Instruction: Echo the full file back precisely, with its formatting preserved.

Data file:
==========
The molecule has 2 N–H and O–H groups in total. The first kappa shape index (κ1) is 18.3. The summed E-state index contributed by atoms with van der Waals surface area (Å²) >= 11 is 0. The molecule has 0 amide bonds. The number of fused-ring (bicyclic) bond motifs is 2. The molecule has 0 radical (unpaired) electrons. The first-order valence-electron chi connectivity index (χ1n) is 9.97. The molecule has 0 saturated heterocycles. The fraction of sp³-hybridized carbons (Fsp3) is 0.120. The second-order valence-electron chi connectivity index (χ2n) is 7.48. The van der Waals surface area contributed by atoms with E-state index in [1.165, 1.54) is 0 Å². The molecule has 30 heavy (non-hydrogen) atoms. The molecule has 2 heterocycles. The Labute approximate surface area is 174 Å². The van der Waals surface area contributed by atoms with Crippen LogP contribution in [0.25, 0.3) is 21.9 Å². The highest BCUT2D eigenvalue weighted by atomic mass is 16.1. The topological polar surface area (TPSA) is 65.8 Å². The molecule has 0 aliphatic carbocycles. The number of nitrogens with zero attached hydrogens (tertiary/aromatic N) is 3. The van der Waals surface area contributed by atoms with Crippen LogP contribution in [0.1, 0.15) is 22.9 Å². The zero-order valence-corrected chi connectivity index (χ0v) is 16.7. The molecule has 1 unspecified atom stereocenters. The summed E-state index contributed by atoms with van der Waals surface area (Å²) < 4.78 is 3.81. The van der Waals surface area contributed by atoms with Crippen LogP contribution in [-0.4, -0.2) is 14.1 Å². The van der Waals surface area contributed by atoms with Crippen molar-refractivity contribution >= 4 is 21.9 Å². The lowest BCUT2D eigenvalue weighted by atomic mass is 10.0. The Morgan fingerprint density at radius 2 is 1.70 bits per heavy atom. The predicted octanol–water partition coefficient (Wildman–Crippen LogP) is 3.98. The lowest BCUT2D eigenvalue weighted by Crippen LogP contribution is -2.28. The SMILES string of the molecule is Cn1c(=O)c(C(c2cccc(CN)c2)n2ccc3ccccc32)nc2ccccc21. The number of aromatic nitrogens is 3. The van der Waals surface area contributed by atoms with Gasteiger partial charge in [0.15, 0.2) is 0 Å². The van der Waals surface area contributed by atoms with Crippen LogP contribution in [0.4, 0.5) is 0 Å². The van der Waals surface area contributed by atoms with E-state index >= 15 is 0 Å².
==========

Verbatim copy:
The molecule has 2 N–H and O–H groups in total. The first kappa shape index (κ1) is 18.3. The summed E-state index contributed by atoms with van der Waals surface area (Å²) >= 11 is 0. The molecule has 0 amide bonds. The number of fused-ring (bicyclic) bond motifs is 2. The molecule has 0 radical (unpaired) electrons. The first-order valence-electron chi connectivity index (χ1n) is 9.97. The molecule has 0 saturated heterocycles. The fraction of sp³-hybridized carbons (Fsp3) is 0.120. The second-order valence-electron chi connectivity index (χ2n) is 7.48. The van der Waals surface area contributed by atoms with E-state index in [1.165, 1.54) is 0 Å². The molecule has 30 heavy (non-hydrogen) atoms. The molecule has 2 heterocycles. The Labute approximate surface area is 174 Å². The van der Waals surface area contributed by atoms with Crippen LogP contribution in [0.25, 0.3) is 21.9 Å². The highest BCUT2D eigenvalue weighted by atomic mass is 16.1. The topological polar surface area (TPSA) is 65.8 Å². The molecule has 0 aliphatic carbocycles. The number of nitrogens with zero attached hydrogens (tertiary/aromatic N) is 3. The van der Waals surface area contributed by atoms with Crippen LogP contribution in [0.1, 0.15) is 22.9 Å². The zero-order valence-corrected chi connectivity index (χ0v) is 16.7. The molecule has 1 unspecified atom stereocenters. The summed E-state index contributed by atoms with van der Waals surface area (Å²) < 4.78 is 3.81. The van der Waals surface area contributed by atoms with Crippen LogP contribution in [-0.4, -0.2) is 14.1 Å². The van der Waals surface area contributed by atoms with Crippen molar-refractivity contribution >= 4 is 21.9 Å². The lowest BCUT2D eigenvalue weighted by atomic mass is 10.0. The Morgan fingerprint density at radius 2 is 1.70 bits per heavy atom. The predicted octanol–water partition coefficient (Wildman–Crippen LogP) is 3.98. The lowest BCUT2D eigenvalue weighted by Crippen LogP contribution is -2.28. The SMILES string of the molecule is Cn1c(=O)c(C(c2cccc(CN)c2)n2ccc3ccccc32)nc2ccccc21. The number of aromatic nitrogens is 3. The van der Waals surface area contributed by atoms with Gasteiger partial charge in [0.15, 0.2) is 0 Å². The van der Waals surface area contributed by atoms with Crippen LogP contribution in [0.4, 0.5) is 0 Å². The van der Waals surface area contributed by atoms with E-state index >= 15 is 0 Å².